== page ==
Monday, May 12, 2008

Fewer Seeking Low-Cost Care Abroad Than Previously Estimated, Most Seeking Higher-Quality Care, Study Shows

From the Kaiser Daily Health Policy Report


Between 60,000 and 85,000 people annually travel abroad for inpatient hospital care, a number "far lower than commonly assumed," according to a study released Tuesday, the Wall Street Journal reports. The study -- conducted by consulting firm McKinsey and led by Paul Mango, head of the firm's health care practice -- looked at the behavior of almost 50,000 patients using data from unidentified hospitals around the world, as well as government travel records and interviews with hospital officials and patients. Researchers estimated that the sample accounts for 60% to 80% of the global market and includes such patients as expatriates seeking care in the country where they live, tourists needing unexpected medical care and people traveling for care not available in their home countries.

According to the report:

* 40% of "medical travelers" identified in the report are people, mostly from developing countries, seeking the highest-quality care, not necessarily the lowest-cost;

* 32% were seeking better care than was available in their own country;

* 15% sought to avoid wait times for care in their own country, mostly the United Kingdom and Canada;

* 9% were residents of the U.S. and other countries seeking medically necessary procedures at lower costs; and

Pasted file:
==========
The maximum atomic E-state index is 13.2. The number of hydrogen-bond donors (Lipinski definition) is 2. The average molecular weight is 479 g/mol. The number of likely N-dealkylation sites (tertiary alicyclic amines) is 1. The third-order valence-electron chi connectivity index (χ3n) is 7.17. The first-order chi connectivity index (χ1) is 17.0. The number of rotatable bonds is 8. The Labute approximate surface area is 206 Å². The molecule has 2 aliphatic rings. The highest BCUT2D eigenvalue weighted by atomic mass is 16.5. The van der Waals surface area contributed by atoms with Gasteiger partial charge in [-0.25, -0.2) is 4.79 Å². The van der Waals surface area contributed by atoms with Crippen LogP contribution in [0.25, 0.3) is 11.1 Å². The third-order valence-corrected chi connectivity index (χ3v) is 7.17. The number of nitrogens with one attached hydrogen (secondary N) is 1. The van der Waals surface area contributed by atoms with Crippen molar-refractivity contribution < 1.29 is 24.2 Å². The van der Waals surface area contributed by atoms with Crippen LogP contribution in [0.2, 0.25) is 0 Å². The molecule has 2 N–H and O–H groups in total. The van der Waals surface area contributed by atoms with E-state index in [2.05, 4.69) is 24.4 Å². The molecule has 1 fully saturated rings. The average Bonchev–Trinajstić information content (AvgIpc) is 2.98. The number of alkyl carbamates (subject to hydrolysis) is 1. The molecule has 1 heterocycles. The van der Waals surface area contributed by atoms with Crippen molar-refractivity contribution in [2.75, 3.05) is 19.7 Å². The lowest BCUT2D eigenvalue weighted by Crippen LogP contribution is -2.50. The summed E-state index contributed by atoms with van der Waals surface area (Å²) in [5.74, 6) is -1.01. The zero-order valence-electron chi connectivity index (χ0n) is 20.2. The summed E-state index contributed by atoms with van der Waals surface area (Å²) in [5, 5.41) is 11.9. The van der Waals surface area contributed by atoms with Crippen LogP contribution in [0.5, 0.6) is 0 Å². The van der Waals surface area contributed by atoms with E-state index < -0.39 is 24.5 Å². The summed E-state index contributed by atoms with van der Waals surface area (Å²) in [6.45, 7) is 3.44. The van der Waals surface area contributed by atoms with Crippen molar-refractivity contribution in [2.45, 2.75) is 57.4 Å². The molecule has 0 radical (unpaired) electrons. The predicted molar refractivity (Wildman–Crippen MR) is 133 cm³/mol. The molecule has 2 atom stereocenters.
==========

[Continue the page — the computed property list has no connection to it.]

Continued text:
* 4% were seeking elective procedures such as plastic surgery.


According to the Journal, the report "contrasts sharply" with common assumptions and with figures often used by those who market medical tourism. "There's been an enormous amount of hype" regarding people traveling abroad to receive necessary procedures at a lower cost, Mango said. However, the report does indicate that "there remains potential for huge growth in the industry," the Journal reports. According to the report, about 710,000 procedures, which account for $35 billion in revenue, could be done overseas and save about $15,000 per procedure.

Renee-Marie Stephano, chief operating officer of the Medical Tourism Association, said the report's numbers could be slightly flawed because it only looked at a sample of facilities and hospital admissions. She added, "A large portion of the medical tourism industry is based in cosmetic procedures and dental care, which are not performed in hospitals" (Francis, Wall Street Journal, 5/6).

The San Francisco Chronicle on Sunday also examined the popularity of medical tourism. The article includes an estimate that 150,000 people sought care abroad in 2006 (Colliver, San Francisco Chronicle, 5/4).

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